Tha's Going To Halifax
Tha’s Going To Halifax!
For a family of nine crowded into a large, but not big enough mid-terrace living out our post-war lives in what was left of the city of Salford a day trip was more than just a journey that took a tired and often hungry family out of the grime and the ruins for just a few hours; it was a defiant gesture that despite the hardships of the last six years, like the phoenix we would rise as one from the ashes of the past and prance carefree; if only for a few hours we would skip and dance on golden sands. Together again at last and united as a family we would break our chains and be free. Blackpool was our Mecca and a moment’s happiness our Holy Grail.
Dad did his best as a parcels porter at Manchester Exchange Station, but the long hours and poor pay gave mum little room for manoeuvre in an austere post war home, but she always seemed to pull it off. Bread and dripping was presented with a fanfare of fuss and devoured with equal lustre. So after the few short hours of rest she allowed herself, it was to the kitchen before the light of day sneaked in, to garner a simple picnic for a family of many. Duly the sun arrived surprised to see the task completed and as we her many sons ran amok with excitement she allowed herself a few precious moments to fix her hair and seek out her best (and only) frock.
The golden beams of a fresh July morning continued to sparkle as the droplets of a well-timed shower shone like the diamonds of a well-marked Gretel trail took the surging family hoard to Manchester Victoria Station. Dad glanced at his pocket watch and uttered a stifled cry that sounded most un-Christian, followed by “We’ll have to run mother or we’ll miss the bloody train!” So without further utterances we surged onto the station concourse and upon seeing my dad, who the ticket collector knew well, stepped aside as the human tide swept past with a mixture of excitement and heightened anxiety, descending upon the platform as the whistles heralded their impatience and urgent biddings to see the grimy coaches gone.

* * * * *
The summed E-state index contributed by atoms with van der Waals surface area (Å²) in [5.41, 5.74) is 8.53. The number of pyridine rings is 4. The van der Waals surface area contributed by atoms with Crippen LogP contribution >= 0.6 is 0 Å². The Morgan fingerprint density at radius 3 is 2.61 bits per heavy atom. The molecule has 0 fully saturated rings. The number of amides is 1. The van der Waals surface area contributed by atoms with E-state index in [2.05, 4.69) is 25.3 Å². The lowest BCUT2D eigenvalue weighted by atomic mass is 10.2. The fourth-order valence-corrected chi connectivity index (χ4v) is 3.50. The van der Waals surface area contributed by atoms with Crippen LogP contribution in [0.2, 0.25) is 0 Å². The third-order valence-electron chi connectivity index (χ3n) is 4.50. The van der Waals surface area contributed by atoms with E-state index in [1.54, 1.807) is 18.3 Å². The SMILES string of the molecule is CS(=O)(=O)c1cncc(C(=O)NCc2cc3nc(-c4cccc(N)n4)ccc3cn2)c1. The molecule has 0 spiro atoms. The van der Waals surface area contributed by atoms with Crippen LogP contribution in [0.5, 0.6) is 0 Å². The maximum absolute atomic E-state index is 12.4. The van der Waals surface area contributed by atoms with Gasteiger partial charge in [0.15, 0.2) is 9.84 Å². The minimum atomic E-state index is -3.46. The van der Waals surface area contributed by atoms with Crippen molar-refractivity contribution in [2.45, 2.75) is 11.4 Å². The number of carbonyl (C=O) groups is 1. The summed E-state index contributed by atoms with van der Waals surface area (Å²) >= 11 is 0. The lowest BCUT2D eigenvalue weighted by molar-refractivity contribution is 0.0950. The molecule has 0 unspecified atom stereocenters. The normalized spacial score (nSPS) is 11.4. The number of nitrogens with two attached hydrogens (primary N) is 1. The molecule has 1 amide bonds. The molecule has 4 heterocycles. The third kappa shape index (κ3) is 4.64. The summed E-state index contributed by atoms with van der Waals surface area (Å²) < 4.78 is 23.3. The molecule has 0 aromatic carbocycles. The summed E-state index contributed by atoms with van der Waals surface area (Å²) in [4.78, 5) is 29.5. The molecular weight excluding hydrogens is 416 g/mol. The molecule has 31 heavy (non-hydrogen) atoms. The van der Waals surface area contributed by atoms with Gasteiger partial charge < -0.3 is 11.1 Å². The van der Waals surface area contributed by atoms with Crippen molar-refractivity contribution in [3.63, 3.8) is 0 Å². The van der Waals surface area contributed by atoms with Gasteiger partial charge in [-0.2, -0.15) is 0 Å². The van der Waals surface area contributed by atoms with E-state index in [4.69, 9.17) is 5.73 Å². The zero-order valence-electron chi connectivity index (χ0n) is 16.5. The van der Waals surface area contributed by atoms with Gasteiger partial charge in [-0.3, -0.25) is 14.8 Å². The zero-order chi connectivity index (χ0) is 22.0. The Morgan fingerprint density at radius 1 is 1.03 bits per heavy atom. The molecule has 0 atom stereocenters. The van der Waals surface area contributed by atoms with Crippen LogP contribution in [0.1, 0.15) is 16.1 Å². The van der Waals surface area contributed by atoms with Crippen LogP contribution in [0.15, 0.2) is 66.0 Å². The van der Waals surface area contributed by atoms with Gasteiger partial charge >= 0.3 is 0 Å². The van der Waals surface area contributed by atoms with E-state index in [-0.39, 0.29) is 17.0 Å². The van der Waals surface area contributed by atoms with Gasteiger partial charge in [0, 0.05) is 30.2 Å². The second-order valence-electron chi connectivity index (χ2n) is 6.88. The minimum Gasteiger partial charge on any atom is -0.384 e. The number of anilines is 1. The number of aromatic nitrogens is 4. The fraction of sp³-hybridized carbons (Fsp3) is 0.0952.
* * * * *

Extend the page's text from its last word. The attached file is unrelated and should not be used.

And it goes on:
The porter shovelled us into the coach and waved the train away. Inside a controlled pandemonium ensued as little ones fought for window seats and parents frantically tried to calm and order the excited rabble. I had the honour of my mother’s lap as seats were in short supply and a very patient old gentleman smiled in the corner with a fair degree of sympathy and understanding.
As the din began to abate and the anticipation of a day at the seaside becalmed our excited hearts, we began to focus on the passing world outside. To us children one shabby terraced street looked much like another and we ignored what was before us and dreamt of what was to come.
My mother and father however grew silent and their troubled expressions turned to worried frowns of concern. Finally, my mother lent forward to address the kind old gentleman in his trademark flat cap and pipe. “Excuse me sir, but this train is going to Blackpool isn’t it?”
The old man smiled a sad smile and leant forward, taking his pipe from his mouth with considered caution and paused as a grin spread across his face…”Blackpool? BLACKPOOL!...tha’s going to Halifax!”